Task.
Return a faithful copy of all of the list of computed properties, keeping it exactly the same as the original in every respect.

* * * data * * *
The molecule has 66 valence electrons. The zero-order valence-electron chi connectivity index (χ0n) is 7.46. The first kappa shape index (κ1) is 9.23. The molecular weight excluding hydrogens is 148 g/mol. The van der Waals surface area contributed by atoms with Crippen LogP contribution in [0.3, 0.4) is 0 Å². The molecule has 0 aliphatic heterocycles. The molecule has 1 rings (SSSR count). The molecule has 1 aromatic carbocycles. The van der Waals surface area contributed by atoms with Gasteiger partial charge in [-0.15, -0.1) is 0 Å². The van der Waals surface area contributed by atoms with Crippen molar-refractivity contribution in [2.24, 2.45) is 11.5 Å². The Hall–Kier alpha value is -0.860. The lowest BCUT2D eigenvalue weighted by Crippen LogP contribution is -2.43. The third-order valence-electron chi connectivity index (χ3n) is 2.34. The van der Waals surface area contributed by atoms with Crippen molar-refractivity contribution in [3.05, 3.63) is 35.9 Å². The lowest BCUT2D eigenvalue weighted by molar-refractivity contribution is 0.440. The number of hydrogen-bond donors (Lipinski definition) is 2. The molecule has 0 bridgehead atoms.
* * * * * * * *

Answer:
The molecule has 66 valence electrons. The zero-order valence-electron chi connectivity index (χ0n) is 7.46. The first kappa shape index (κ1) is 9.23. The molecular weight excluding hydrogens is 148 g/mol. The van der Waals surface area contributed by atoms with Crippen LogP contribution in [0.3, 0.4) is 0 Å². The molecule has 0 aliphatic heterocycles. The molecule has 1 rings (SSSR count). The molecule has 1 aromatic carbocycles. The van der Waals surface area contributed by atoms with Gasteiger partial charge in [-0.15, -0.1) is 0 Å². The van der Waals surface area contributed by atoms with Crippen molar-refractivity contribution in [2.24, 2.45) is 11.5 Å². The Hall–Kier alpha value is -0.860. The lowest BCUT2D eigenvalue weighted by Crippen LogP contribution is -2.43. The third-order valence-electron chi connectivity index (χ3n) is 2.34. The van der Waals surface area contributed by atoms with Crippen molar-refractivity contribution in [3.05, 3.63) is 35.9 Å². The lowest BCUT2D eigenvalue weighted by molar-refractivity contribution is 0.440. The number of hydrogen-bond donors (Lipinski definition) is 2. The molecule has 0 bridgehead atoms.